Written by Duane Swierczynski
Illustrated by Keith Burns
Colored by Aikau Oliva
Lettered by Rob Steen
Cover Art by Tim Bradstreet
Published by Dynamite Comics
Release Date: 9/3/2014
Everything is Illuminated
Continuing with their line of creator-owned “Creators Unleashed” comic book campaign, this week Dynamite sees the release of the new series EX-CON, from writer Duane Swierczynski (Judge Dredd), and artist Keith Burns (Highland Laddie).
Set in the 1980’s, EX-CON tells the story of a man who goes by the name of Cody Pomeray, a name he got from a character out of a Jack Kerouac novel while hitching his way westward. Since he was a child, Cody (or Leroy which may be his real name) has had the ability to see people’s true colors in a manner of speaking. Not the result of masturbation like his father believed, his doctor explained that it may be a directly resulted to a case of “Color Synesthesia”, a condition that empowers him with this unique color cognizance that allows him to read people based on the color of light that irradiates from them. This is believed to be possible due to an increased grey matter in the left caudal intraparietal sulcus.
This power that Cody possesses was the most interesting part of this first issue, as this capability has through the years enabled him to figure out a person’s persona based on the color of light he sees. For example, orange meant weak, red meant lust, yellow represented a lie, greedy people showed green, dark grey was fear, etc., etc. Pomeray has used the lights to his advantage, allowing him to undoubtedly thrive with this superior knowledge.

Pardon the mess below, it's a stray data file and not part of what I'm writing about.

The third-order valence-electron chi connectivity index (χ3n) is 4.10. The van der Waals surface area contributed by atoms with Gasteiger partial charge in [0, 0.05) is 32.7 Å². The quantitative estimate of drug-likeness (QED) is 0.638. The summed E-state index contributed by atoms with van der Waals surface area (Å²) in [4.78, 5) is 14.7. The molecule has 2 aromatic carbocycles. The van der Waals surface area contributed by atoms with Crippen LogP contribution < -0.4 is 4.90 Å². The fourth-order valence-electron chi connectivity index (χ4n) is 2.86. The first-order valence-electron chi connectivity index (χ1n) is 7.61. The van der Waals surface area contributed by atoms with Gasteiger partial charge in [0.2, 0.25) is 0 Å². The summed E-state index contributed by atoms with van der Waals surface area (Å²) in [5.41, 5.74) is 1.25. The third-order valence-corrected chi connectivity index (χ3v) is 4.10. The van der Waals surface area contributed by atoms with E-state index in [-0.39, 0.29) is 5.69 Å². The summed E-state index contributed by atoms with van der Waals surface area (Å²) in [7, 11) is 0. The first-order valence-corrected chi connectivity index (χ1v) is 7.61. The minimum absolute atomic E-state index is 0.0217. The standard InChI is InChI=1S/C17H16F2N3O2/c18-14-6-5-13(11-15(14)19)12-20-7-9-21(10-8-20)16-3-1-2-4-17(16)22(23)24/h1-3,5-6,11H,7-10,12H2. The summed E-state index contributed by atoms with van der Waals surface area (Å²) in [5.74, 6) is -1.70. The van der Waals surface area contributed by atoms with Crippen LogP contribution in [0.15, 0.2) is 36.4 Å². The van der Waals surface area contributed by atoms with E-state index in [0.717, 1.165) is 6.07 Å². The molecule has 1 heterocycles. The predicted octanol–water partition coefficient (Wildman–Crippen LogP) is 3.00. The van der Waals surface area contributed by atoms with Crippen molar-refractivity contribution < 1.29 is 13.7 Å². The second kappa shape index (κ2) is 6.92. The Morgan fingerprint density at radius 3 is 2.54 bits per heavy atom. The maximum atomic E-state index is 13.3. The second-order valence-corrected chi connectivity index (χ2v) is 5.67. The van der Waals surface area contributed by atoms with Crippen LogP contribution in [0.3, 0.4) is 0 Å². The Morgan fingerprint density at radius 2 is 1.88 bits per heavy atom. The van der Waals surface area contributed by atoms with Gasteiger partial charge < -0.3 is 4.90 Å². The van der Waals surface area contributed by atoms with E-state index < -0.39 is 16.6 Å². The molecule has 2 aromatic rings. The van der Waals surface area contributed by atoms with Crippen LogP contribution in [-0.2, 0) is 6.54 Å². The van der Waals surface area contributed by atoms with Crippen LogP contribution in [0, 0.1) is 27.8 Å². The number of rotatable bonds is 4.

Things finally catch up with him as he is set up after crossing a man by the name of Budd Waldo. He is incarcerated and sent to San Quentin for five years, and would have more than likely died in prison if it wasn’t for Barnaby Creed, also referred to as “The Pope”, who befriends Pomeray and offers him protection as long as he holds true on a favor after he is released from prison. I will not spoil the ending but there are obvious connections with people he knew before, during, and now after prison.
EX-CON #1 shines brightly with this first issue, as Duane Swierczynski has introduced us to a fascinating character to go along with an intriguing story that shows promise. The illustrations and colors Burns and Oliva deliver here work well. Burns does well by capturing that retro look and feel of the eighties, while Oliva’s choice of colors give the book a dark feel, which at the same time places greater emphasis on the lights (Pomeray’s power). Issue one was worth the read and should see readers coming back for the next chapter.
REVIEW: EX-CON #1
Peter Rodriguez (Geek Sushi)